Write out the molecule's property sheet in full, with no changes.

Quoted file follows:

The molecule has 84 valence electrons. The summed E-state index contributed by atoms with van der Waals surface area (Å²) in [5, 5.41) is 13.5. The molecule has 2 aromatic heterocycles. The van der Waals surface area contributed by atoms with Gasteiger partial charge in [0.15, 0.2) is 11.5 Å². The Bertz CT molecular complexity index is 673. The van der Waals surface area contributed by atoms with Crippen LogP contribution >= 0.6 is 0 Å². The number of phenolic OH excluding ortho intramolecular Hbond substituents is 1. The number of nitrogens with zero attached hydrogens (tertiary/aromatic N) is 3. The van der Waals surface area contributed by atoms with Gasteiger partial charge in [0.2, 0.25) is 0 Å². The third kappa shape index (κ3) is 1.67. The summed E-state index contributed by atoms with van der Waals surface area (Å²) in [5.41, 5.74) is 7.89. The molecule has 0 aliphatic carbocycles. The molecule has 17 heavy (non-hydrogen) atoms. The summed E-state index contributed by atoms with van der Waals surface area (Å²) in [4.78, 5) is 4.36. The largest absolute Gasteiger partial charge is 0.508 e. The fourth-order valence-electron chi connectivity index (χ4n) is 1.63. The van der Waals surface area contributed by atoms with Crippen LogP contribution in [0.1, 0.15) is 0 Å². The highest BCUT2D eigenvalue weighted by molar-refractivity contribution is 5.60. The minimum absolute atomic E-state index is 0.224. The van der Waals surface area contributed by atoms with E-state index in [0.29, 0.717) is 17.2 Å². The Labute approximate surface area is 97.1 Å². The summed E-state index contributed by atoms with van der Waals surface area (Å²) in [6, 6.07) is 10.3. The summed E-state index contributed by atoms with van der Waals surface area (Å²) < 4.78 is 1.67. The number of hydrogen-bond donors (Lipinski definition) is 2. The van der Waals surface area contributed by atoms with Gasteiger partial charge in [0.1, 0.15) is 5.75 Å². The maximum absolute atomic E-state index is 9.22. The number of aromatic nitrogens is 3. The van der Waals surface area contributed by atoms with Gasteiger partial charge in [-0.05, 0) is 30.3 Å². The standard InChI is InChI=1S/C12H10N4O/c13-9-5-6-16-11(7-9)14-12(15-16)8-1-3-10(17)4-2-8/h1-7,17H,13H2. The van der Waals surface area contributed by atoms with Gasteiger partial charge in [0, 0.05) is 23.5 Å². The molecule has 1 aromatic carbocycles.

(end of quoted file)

The molecule has 84 valence electrons. The summed E-state index contributed by atoms with van der Waals surface area (Å²) in [5, 5.41) is 13.5. The molecule has 2 aromatic heterocycles. The van der Waals surface area contributed by atoms with Gasteiger partial charge in [0.15, 0.2) is 11.5 Å². The Bertz CT molecular complexity index is 673. The van der Waals surface area contributed by atoms with Crippen LogP contribution >= 0.6 is 0 Å². The number of phenolic OH excluding ortho intramolecular Hbond substituents is 1. The number of nitrogens with zero attached hydrogens (tertiary/aromatic N) is 3. The van der Waals surface area contributed by atoms with Gasteiger partial charge in [0.2, 0.25) is 0 Å². The third kappa shape index (κ3) is 1.67. The summed E-state index contributed by atoms with van der Waals surface area (Å²) in [5.41, 5.74) is 7.89. The molecule has 0 aliphatic carbocycles. The molecule has 17 heavy (non-hydrogen) atoms. The summed E-state index contributed by atoms with van der Waals surface area (Å²) in [4.78, 5) is 4.36. The largest absolute Gasteiger partial charge is 0.508 e. The fourth-order valence-electron chi connectivity index (χ4n) is 1.63. The van der Waals surface area contributed by atoms with Crippen LogP contribution in [0.1, 0.15) is 0 Å². The highest BCUT2D eigenvalue weighted by molar-refractivity contribution is 5.60. The minimum absolute atomic E-state index is 0.224. The van der Waals surface area contributed by atoms with E-state index in [0.29, 0.717) is 17.2 Å². The Labute approximate surface area is 97.1 Å². The summed E-state index contributed by atoms with van der Waals surface area (Å²) in [6, 6.07) is 10.3. The summed E-state index contributed by atoms with van der Waals surface area (Å²) < 4.78 is 1.67. The number of hydrogen-bond donors (Lipinski definition) is 2. The van der Waals surface area contributed by atoms with Gasteiger partial charge in [0.1, 0.15) is 5.75 Å². The maximum absolute atomic E-state index is 9.22. The number of aromatic nitrogens is 3. The van der Waals surface area contributed by atoms with Gasteiger partial charge in [-0.05, 0) is 30.3 Å². The standard InChI is InChI=1S/C12H10N4O/c13-9-5-6-16-11(7-9)14-12(15-16)8-1-3-10(17)4-2-8/h1-7,17H,13H2. The van der Waals surface area contributed by atoms with Gasteiger partial charge in [0, 0.05) is 23.5 Å². The molecule has 1 aromatic carbocycles.